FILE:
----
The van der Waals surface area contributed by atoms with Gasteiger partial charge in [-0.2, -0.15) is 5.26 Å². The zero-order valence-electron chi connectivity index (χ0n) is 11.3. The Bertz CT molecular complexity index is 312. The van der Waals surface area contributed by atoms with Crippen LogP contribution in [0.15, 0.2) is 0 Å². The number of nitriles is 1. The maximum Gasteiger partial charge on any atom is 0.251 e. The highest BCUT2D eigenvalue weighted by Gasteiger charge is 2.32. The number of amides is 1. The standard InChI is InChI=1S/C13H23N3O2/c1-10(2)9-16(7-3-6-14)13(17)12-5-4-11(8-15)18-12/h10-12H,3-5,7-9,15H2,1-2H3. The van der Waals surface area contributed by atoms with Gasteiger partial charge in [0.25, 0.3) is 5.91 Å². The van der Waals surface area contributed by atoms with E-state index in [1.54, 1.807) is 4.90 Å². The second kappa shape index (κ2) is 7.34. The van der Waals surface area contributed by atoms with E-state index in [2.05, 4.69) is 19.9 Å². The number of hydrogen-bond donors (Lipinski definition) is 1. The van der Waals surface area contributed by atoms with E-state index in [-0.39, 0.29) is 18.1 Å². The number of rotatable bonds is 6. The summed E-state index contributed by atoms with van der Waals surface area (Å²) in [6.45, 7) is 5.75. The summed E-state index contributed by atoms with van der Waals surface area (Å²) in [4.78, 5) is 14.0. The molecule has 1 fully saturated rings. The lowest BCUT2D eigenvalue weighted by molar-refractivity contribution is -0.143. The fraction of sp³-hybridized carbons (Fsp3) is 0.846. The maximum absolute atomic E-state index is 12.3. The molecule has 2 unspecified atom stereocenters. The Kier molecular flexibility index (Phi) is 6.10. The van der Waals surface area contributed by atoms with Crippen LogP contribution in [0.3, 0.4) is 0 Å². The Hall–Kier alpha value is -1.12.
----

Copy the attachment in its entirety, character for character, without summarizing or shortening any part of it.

The van der Waals surface area contributed by atoms with Gasteiger partial charge in [-0.2, -0.15) is 5.26 Å². The zero-order valence-electron chi connectivity index (χ0n) is 11.3. The Bertz CT molecular complexity index is 312. The van der Waals surface area contributed by atoms with Crippen LogP contribution in [0.15, 0.2) is 0 Å². The number of nitriles is 1. The maximum Gasteiger partial charge on any atom is 0.251 e. The highest BCUT2D eigenvalue weighted by Gasteiger charge is 2.32. The number of amides is 1. The standard InChI is InChI=1S/C13H23N3O2/c1-10(2)9-16(7-3-6-14)13(17)12-5-4-11(8-15)18-12/h10-12H,3-5,7-9,15H2,1-2H3. The van der Waals surface area contributed by atoms with Gasteiger partial charge in [0.25, 0.3) is 5.91 Å². The van der Waals surface area contributed by atoms with E-state index in [1.54, 1.807) is 4.90 Å². The second kappa shape index (κ2) is 7.34. The van der Waals surface area contributed by atoms with E-state index in [2.05, 4.69) is 19.9 Å². The number of hydrogen-bond donors (Lipinski definition) is 1. The van der Waals surface area contributed by atoms with E-state index in [-0.39, 0.29) is 18.1 Å². The number of rotatable bonds is 6. The summed E-state index contributed by atoms with van der Waals surface area (Å²) in [6.45, 7) is 5.75. The summed E-state index contributed by atoms with van der Waals surface area (Å²) in [4.78, 5) is 14.0. The molecule has 1 fully saturated rings. The lowest BCUT2D eigenvalue weighted by molar-refractivity contribution is -0.143. The fraction of sp³-hybridized carbons (Fsp3) is 0.846. The maximum absolute atomic E-state index is 12.3. The molecule has 2 unspecified atom stereocenters. The Kier molecular flexibility index (Phi) is 6.10. The van der Waals surface area contributed by atoms with Crippen LogP contribution in [0.3, 0.4) is 0 Å². The Hall–Kier alpha value is -1.12.